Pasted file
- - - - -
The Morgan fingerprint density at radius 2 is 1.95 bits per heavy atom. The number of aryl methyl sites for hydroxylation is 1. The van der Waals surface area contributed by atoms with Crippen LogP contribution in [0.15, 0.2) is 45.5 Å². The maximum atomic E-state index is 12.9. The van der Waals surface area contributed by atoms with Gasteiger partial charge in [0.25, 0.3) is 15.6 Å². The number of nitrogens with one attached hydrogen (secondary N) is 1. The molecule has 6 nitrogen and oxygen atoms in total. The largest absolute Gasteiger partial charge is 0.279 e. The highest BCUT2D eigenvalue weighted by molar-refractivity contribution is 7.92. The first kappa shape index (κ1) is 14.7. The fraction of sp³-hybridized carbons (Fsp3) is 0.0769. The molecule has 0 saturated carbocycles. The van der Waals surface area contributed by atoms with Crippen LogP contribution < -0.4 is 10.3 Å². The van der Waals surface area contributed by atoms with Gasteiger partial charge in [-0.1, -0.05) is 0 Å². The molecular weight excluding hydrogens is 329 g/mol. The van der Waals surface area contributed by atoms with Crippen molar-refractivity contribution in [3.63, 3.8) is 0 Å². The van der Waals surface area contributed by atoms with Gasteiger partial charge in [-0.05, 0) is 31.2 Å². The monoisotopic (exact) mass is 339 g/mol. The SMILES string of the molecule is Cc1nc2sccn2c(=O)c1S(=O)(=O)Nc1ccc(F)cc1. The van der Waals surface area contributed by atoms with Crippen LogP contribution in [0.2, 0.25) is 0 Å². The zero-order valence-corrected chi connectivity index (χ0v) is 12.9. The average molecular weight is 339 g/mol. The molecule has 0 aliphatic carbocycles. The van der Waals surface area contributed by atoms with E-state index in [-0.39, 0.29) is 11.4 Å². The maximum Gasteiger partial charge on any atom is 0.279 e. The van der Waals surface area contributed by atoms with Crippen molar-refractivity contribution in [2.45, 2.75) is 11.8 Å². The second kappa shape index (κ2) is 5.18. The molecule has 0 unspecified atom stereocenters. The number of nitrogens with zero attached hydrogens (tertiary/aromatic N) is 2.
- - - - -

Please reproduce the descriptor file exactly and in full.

The Morgan fingerprint density at radius 2 is 1.95 bits per heavy atom. The number of aryl methyl sites for hydroxylation is 1. The van der Waals surface area contributed by atoms with Crippen LogP contribution in [0.15, 0.2) is 45.5 Å². The maximum atomic E-state index is 12.9. The van der Waals surface area contributed by atoms with Gasteiger partial charge in [0.25, 0.3) is 15.6 Å². The number of nitrogens with one attached hydrogen (secondary N) is 1. The molecule has 6 nitrogen and oxygen atoms in total. The largest absolute Gasteiger partial charge is 0.279 e. The highest BCUT2D eigenvalue weighted by molar-refractivity contribution is 7.92. The first kappa shape index (κ1) is 14.7. The fraction of sp³-hybridized carbons (Fsp3) is 0.0769. The molecule has 0 saturated carbocycles. The van der Waals surface area contributed by atoms with Crippen LogP contribution < -0.4 is 10.3 Å². The van der Waals surface area contributed by atoms with Gasteiger partial charge in [-0.1, -0.05) is 0 Å². The molecular weight excluding hydrogens is 329 g/mol. The van der Waals surface area contributed by atoms with Crippen molar-refractivity contribution in [3.63, 3.8) is 0 Å². The van der Waals surface area contributed by atoms with Gasteiger partial charge in [-0.05, 0) is 31.2 Å². The monoisotopic (exact) mass is 339 g/mol. The SMILES string of the molecule is Cc1nc2sccn2c(=O)c1S(=O)(=O)Nc1ccc(F)cc1. The van der Waals surface area contributed by atoms with Crippen LogP contribution in [0.2, 0.25) is 0 Å². The zero-order valence-corrected chi connectivity index (χ0v) is 12.9. The average molecular weight is 339 g/mol. The molecule has 0 aliphatic carbocycles. The van der Waals surface area contributed by atoms with E-state index in [-0.39, 0.29) is 11.4 Å². The maximum Gasteiger partial charge on any atom is 0.279 e. The van der Waals surface area contributed by atoms with Crippen molar-refractivity contribution in [2.45, 2.75) is 11.8 Å². The second kappa shape index (κ2) is 5.18. The molecule has 0 unspecified atom stereocenters. The number of nitrogens with zero attached hydrogens (tertiary/aromatic N) is 2.